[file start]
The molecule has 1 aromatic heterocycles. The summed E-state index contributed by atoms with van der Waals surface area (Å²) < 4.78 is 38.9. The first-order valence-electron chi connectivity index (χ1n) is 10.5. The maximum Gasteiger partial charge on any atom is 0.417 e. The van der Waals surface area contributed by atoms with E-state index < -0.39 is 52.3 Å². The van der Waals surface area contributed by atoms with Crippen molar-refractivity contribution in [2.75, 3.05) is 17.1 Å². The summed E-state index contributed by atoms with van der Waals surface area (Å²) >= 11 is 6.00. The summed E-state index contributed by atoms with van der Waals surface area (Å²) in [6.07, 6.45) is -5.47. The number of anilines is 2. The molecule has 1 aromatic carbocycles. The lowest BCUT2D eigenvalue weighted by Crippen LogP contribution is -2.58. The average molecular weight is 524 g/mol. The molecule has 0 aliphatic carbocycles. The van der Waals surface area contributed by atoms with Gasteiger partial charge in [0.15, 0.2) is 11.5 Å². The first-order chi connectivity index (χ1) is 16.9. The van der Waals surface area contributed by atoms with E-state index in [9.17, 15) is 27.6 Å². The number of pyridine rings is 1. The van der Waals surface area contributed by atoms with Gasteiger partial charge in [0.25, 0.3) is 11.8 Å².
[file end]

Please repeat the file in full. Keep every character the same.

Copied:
The molecule has 1 aromatic heterocycles. The summed E-state index contributed by atoms with van der Waals surface area (Å²) < 4.78 is 38.9. The first-order valence-electron chi connectivity index (χ1n) is 10.5. The maximum Gasteiger partial charge on any atom is 0.417 e. The van der Waals surface area contributed by atoms with E-state index < -0.39 is 52.3 Å². The van der Waals surface area contributed by atoms with Crippen molar-refractivity contribution in [2.75, 3.05) is 17.1 Å². The summed E-state index contributed by atoms with van der Waals surface area (Å²) >= 11 is 6.00. The summed E-state index contributed by atoms with van der Waals surface area (Å²) in [6.07, 6.45) is -5.47. The number of anilines is 2. The molecule has 1 aromatic carbocycles. The lowest BCUT2D eigenvalue weighted by Crippen LogP contribution is -2.58. The average molecular weight is 524 g/mol. The molecule has 0 aliphatic carbocycles. The van der Waals surface area contributed by atoms with Gasteiger partial charge in [0.15, 0.2) is 11.5 Å². The first-order chi connectivity index (χ1) is 16.9. The van der Waals surface area contributed by atoms with E-state index in [9.17, 15) is 27.6 Å². The number of pyridine rings is 1. The van der Waals surface area contributed by atoms with Gasteiger partial charge in [0.25, 0.3) is 11.8 Å².